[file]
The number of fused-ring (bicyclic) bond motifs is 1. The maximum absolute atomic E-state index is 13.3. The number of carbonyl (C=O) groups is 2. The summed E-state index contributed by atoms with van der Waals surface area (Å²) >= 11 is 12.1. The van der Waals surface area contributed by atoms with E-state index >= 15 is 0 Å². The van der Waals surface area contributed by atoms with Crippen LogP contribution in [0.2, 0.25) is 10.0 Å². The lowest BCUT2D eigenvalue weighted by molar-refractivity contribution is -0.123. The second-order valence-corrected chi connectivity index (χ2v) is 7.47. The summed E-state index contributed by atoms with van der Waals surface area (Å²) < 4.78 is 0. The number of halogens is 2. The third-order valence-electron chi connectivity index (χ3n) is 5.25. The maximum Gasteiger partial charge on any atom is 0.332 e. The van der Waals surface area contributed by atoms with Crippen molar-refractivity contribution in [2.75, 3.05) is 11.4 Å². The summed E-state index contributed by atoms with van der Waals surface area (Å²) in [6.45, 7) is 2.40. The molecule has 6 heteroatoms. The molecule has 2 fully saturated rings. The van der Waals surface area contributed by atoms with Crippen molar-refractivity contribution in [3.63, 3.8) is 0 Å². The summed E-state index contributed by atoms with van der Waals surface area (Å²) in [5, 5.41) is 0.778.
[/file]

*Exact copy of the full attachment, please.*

The number of fused-ring (bicyclic) bond motifs is 1. The maximum absolute atomic E-state index is 13.3. The number of carbonyl (C=O) groups is 2. The summed E-state index contributed by atoms with van der Waals surface area (Å²) >= 11 is 12.1. The van der Waals surface area contributed by atoms with E-state index >= 15 is 0 Å². The van der Waals surface area contributed by atoms with Crippen LogP contribution in [0.2, 0.25) is 10.0 Å². The lowest BCUT2D eigenvalue weighted by molar-refractivity contribution is -0.123. The second-order valence-corrected chi connectivity index (χ2v) is 7.47. The summed E-state index contributed by atoms with van der Waals surface area (Å²) < 4.78 is 0. The number of halogens is 2. The third-order valence-electron chi connectivity index (χ3n) is 5.25. The maximum Gasteiger partial charge on any atom is 0.332 e. The van der Waals surface area contributed by atoms with Crippen molar-refractivity contribution in [2.75, 3.05) is 11.4 Å². The summed E-state index contributed by atoms with van der Waals surface area (Å²) in [6.45, 7) is 2.40. The molecule has 6 heteroatoms. The molecule has 2 fully saturated rings. The van der Waals surface area contributed by atoms with Crippen molar-refractivity contribution in [3.63, 3.8) is 0 Å². The summed E-state index contributed by atoms with van der Waals surface area (Å²) in [5, 5.41) is 0.778.